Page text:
AsianScientist (Apr. 17, 2019) – In a study published in the Proceedings of the National Academy of Sciences, an international team of scientists has developed a technique to identify hydrocarbon degradation by biological systems. Their findings could help in detecting subsurface biology and understanding the carbon cycle.
Hydrocarbons play key roles in atmospheric- and biogeo-chemistry, the energy economy and climate change. Most hydrocarbons form in oxygen-poor, or anaerobic, environments through high temperature or microbial decomposition of organic matter. Microorganisms can also ‘eat’ hydrocarbons underground, preventing those hydrocarbons from reaching the atmosphere.
To detect and measure the activities of these microorganisms, researchers led by Professors Alexis Gilbert, Naohiro Yoshida and Yuichiro Ueno at the Tokyo Institute of Technology, Japan, developed a method involving the measurement of position-specific stable carbon isotope ratios.
Hydrocarbons are mostly long chains of carbon atoms attached to hydrogen atoms, but carbon has two naturally abundant isotopes: carbon-12 (12C) and carbon-13 (13C). Depending on how organisms form environmental hydrocarbons, the ratio of 12C/13C for each specific carbon atom position in a hydrocarbon can be unique.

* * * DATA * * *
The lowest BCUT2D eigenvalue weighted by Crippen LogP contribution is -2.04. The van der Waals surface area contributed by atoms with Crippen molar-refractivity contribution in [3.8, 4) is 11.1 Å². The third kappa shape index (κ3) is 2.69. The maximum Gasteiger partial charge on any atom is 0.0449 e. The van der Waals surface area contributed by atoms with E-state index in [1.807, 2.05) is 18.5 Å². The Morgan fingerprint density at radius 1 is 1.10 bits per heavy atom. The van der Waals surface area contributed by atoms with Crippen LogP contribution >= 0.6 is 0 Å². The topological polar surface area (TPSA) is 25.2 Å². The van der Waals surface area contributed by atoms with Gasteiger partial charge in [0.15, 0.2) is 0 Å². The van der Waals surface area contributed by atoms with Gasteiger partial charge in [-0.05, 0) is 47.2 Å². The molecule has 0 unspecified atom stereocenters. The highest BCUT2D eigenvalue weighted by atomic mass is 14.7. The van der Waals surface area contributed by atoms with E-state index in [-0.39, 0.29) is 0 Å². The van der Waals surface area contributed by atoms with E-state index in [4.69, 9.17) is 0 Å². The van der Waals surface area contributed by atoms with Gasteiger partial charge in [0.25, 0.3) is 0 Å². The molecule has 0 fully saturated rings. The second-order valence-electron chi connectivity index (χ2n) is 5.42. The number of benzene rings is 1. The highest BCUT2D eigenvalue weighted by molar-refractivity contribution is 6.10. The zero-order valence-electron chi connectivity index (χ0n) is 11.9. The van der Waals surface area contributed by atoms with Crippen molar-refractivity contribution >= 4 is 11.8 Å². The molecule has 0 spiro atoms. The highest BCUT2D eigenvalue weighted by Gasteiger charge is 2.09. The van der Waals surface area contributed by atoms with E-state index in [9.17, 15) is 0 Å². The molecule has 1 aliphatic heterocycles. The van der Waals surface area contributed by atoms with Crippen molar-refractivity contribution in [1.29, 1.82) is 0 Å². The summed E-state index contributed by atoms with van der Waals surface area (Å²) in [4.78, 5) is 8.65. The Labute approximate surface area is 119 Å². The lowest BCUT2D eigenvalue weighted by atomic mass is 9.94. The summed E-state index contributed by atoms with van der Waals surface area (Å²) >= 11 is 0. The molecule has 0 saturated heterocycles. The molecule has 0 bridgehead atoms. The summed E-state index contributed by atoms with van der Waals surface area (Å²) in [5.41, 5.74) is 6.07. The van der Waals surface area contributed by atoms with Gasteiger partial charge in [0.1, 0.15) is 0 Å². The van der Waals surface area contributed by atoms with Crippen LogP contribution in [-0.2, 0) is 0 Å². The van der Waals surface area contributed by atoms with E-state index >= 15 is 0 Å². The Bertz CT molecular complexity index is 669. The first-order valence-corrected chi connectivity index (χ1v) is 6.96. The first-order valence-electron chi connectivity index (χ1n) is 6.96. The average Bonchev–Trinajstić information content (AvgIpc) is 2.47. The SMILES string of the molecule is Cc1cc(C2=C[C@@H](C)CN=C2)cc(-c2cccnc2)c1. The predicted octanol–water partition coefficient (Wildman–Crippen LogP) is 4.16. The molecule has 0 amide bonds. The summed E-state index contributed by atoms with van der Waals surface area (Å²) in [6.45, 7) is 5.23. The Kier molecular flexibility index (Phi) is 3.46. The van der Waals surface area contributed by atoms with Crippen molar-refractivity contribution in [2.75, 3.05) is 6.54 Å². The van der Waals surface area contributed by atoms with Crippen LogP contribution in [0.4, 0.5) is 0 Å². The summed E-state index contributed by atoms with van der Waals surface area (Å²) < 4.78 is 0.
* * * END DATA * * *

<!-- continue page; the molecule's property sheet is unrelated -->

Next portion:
In this study, the researchers chose to focus on propane, a natural gas hydrocarbon molecule containing three carbon atoms. They fed propane to microorganisms in the lab to measure the specific 12C/13C signature produced by these organisms, and measured the non-biological changes that occurred when propane is broken down at high temperatures, a process known as cracking.
The team then used these baseline measurements to interpret natural gas samples from the US, Canada and Australia, allowing them to detect the presence of microorganisms using propane as ‘food’ in natural gas reservoirs.
“When I started analyzing samples from the bacterial simulation experiments, they matched perfectly what we observed in the field, suggesting the presence of propane degrading bacteria in the natural gas reservoirs,” Gilbert noted.
This study also has important implications for global climate change as propane and other hydrocarbons are greenhouse gases and pollutants, said the researchers. Gilbert added that in the future, his team’s approach may be useful for detecting life on extraterrestrial bodies such as other planets or moons in our solar system.
The article can be found at: Gilbert et al. (2019) Intramolecular Isotopic Evidence for Bacterial Oxidation of Propane in Subsurface Natural Gas Reservoirs.
Source: Tokyo Institute of Technology; Photo: Shutterstock.
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